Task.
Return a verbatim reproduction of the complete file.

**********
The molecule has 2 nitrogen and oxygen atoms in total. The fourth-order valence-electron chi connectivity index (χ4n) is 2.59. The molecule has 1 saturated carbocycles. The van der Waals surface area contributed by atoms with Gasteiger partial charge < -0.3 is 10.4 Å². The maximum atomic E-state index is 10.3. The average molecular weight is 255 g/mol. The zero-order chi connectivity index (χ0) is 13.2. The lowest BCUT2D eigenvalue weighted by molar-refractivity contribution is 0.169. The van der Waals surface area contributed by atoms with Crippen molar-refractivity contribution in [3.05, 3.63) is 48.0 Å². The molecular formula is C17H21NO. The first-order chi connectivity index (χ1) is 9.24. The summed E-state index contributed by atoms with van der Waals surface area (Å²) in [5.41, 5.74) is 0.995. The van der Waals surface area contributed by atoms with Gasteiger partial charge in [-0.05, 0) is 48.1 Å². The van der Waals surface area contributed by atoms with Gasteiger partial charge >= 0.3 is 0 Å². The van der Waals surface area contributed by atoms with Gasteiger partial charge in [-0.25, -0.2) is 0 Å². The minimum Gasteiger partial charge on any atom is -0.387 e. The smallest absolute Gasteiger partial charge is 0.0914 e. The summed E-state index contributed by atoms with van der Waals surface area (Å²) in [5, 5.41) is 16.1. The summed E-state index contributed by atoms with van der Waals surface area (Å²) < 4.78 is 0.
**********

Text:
The molecule has 2 nitrogen and oxygen atoms in total. The fourth-order valence-electron chi connectivity index (χ4n) is 2.59. The molecule has 1 saturated carbocycles. The van der Waals surface area contributed by atoms with Gasteiger partial charge < -0.3 is 10.4 Å². The maximum atomic E-state index is 10.3. The average molecular weight is 255 g/mol. The zero-order chi connectivity index (χ0) is 13.2. The lowest BCUT2D eigenvalue weighted by molar-refractivity contribution is 0.169. The van der Waals surface area contributed by atoms with Crippen molar-refractivity contribution in [3.05, 3.63) is 48.0 Å². The molecular formula is C17H21NO. The first-order chi connectivity index (χ1) is 9.24. The summed E-state index contributed by atoms with van der Waals surface area (Å²) in [5.41, 5.74) is 0.995. The van der Waals surface area contributed by atoms with Gasteiger partial charge in [-0.05, 0) is 48.1 Å². The van der Waals surface area contributed by atoms with Gasteiger partial charge >= 0.3 is 0 Å². The van der Waals surface area contributed by atoms with Gasteiger partial charge in [-0.25, -0.2) is 0 Å². The minimum Gasteiger partial charge on any atom is -0.387 e. The smallest absolute Gasteiger partial charge is 0.0914 e. The summed E-state index contributed by atoms with van der Waals surface area (Å²) in [5, 5.41) is 16.1. The summed E-state index contributed by atoms with van der Waals surface area (Å²) < 4.78 is 0.